School of Communications
Grand Valley State University
Allendale, MI 49401
Photography Program FAQs
Not all Photography Programs are alike; What kind of photography program is offered at Grand Valley?Grand Valley is a comprehensive regional institution dedicated to the ideals of a liberal education. Photography is offered at Grand Valley State University in the School of Communications, which includes 8 majors; three in the area of Communication Arts: Photography, Film and Video, and Theatre. The photography program offers high-quality, student-centered, production and theory courses aimed at developing liberally educated professionals able to thoughtfully adapt and thrive in a variety of professional and creative environments. The B.A. and B.S. degrees prepare students to engage graduate studies in fine art programs, begin careers as professional artists, work creatively in commercial advertising and portrait studios, produce compelling work as photojournalists and editorial photographers, apply their expertise in museums and galleries, or combine a knowledge of image-making with another field for a variety of interests and functions. This dedication to the education of intelligent image-makers that is neither constrained in a vocational training program, nor a narrow studio art emphasis alone, is what makes the photography program at Grand Valley distinct and valued in the state and region. See the full program description.
If I am a new student, what courses should I take?Students in their first year of the photography program (without transfer credit in photography) are encouraged to take CPH-171 Photo I and CPH-266 History of Photography I in the first semester (Fall), and CPH-172 Photo II and ART-149 Introduction to Visual Composition in the second semester (Winter). Students are advised to meet with their faculty advisor to determine their further course of study.
What Camera do I need?The photography program at GVSU currently requires a fully manual 35mm SLR FILM camera, beginning with the Photo I course. Fully manual means the user has full control of apertures, shutter speeds, manual focusing and ASA settings. The camera can have automatic functions, as long as they can be turned off. This camera is used in Photo I and II, which are wet darkroom courses, the color photography courses, as well as several upper level courses. We currently do not require students to have a Digital SLR camera, however, many students will purchase a digital SLR or other camera as they move through the program, depending on their educational and vocational goals. The School of Communications has some digital professional Canon SLR cameras, medium and large format cameras, and other equipment for checkout in the equipment room. Some students find it more convenient to purchase their own camera, computer, and other equipment as they progress through the program. See the links page for suppliers.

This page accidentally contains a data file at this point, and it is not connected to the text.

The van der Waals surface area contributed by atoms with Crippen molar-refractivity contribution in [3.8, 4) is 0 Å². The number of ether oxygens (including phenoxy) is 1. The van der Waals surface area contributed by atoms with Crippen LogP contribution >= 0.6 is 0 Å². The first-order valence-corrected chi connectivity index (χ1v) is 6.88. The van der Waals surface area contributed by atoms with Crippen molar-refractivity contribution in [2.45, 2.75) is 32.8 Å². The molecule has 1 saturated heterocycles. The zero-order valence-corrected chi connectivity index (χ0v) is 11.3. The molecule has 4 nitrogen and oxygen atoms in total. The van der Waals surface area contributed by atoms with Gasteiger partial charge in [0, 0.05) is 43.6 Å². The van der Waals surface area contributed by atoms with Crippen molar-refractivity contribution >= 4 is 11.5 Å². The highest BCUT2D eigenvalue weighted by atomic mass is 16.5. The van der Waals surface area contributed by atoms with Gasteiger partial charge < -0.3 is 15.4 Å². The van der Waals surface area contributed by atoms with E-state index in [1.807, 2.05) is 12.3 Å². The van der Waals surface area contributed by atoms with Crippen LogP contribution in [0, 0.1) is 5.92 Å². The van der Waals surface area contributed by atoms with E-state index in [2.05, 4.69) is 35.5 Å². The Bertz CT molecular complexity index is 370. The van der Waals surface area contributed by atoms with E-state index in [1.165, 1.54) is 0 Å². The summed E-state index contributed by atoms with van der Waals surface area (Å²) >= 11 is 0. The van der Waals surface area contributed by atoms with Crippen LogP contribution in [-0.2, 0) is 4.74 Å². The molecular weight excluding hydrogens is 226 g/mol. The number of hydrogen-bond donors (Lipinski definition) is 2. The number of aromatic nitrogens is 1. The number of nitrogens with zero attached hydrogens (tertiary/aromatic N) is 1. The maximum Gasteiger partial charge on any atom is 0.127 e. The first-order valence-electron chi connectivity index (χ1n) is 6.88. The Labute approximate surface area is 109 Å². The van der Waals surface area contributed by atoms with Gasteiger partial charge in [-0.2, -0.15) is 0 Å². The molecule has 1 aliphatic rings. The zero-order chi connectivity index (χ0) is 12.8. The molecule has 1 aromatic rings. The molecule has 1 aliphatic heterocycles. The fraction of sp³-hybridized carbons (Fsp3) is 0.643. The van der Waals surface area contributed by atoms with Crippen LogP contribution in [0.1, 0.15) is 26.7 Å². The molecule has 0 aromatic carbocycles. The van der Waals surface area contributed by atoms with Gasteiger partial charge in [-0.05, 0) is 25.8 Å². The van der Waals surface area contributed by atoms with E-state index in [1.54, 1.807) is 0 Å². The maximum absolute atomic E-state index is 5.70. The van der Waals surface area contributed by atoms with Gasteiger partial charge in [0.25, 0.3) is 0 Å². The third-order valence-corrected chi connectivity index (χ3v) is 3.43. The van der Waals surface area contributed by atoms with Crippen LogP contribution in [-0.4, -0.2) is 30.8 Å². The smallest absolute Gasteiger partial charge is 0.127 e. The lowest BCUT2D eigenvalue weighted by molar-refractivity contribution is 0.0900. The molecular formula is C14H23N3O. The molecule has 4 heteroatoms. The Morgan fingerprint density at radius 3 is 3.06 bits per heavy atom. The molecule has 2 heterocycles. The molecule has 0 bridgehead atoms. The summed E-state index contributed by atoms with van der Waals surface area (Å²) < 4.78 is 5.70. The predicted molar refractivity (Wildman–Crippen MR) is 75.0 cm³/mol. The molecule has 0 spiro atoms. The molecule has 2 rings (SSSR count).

Why does the program continue to use wet darkrooms?Most Photography programs have agreed that learning the essential skills and theories of photography in a wet darkroom before learning the digital tools is a best practice in photography education. All of the methods and techniques in digital photography have their origin in darkroom photography, and therefore the software used in digital photography makes sense having learned the skills in the darkroom. Only programs that have technical or vocational training as their mission have done away with wet darkrooms in instruction. Knowing both traditional and digital techniques expands the possibilities for meaningful expression with the medium alone or in combination with other media.
|Last Modified Date: December 8, 2014|
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